• FlushedBubblyJock - Tuesday, June 9, 2015 - link

    having kids in usa is down down down, so not so much biz there
  • barleyguy - Thursday, June 4, 2015 - link

    The marketing for this particular launch is specifically targeting players of MOBAs, such as League of Legends, DOTA2, and Starcraft. The active players of those 3 games is about 100 million people. You can argue that's not a majority of users, but AMD has never had a majority share of laptops, and 100 million people is a sizable market.

    I expect that AMD will make more direct appeals for that group of people, such as sponsoring tournaments, and generally trying to establish mindshare for laptops in that group.

    I don't think targeting that particular niche market is a bad idea, personally.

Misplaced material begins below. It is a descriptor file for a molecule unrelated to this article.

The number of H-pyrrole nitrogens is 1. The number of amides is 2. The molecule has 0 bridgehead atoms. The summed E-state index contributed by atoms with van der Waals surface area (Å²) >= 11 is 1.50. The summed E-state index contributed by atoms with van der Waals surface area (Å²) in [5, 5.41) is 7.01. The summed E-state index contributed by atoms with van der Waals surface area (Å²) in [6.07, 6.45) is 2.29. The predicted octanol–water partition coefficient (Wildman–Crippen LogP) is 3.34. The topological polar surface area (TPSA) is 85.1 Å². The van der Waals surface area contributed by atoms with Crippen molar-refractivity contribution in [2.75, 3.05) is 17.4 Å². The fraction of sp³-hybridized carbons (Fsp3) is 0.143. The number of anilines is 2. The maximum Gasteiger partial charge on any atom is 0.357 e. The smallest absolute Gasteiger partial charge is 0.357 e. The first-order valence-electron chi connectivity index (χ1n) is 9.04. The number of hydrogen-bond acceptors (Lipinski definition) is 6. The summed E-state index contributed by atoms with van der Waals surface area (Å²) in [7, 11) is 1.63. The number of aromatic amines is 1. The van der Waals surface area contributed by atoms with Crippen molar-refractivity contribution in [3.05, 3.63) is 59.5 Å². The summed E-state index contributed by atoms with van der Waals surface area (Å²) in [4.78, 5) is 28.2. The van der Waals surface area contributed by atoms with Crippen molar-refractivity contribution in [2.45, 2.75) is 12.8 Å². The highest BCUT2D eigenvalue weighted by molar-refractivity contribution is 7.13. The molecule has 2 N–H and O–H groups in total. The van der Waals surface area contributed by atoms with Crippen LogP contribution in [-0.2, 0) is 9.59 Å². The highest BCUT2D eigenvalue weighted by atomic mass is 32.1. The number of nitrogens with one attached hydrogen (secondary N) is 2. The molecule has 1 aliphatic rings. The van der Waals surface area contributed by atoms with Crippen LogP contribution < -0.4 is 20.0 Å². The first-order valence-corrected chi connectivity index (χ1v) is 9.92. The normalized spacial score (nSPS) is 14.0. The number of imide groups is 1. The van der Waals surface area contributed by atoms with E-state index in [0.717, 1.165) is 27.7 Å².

• Refuge - Thursday, June 4, 2015 - link

    Their APU's can perform on those games very well, but also so can all of Intel's HD series graphics, at least every rendition I've ever seen.

    It won't be an easy crowd to win over. Even if the requirements for their sport only warrant a $300 computer, you know they are gamers and still want their supercomputers.
  • Magichands8 - Wednesday, June 3, 2015 - link

    I agree with this. But it also doesn't make sense to me why they have. CPU's have been commodity devices for some time now and it makes no sense to me whatsoever that the average consumer would buy Intel when they can transparently get the very same performance for their needs with a much cheaper AMD processor. This, plus the fact that AMD does so well with essentially embedded systems (XBox, Playstation) even though they are 'AMD Inside' suggests to me that their struggle is largely due to marketing failures rather than technological ones.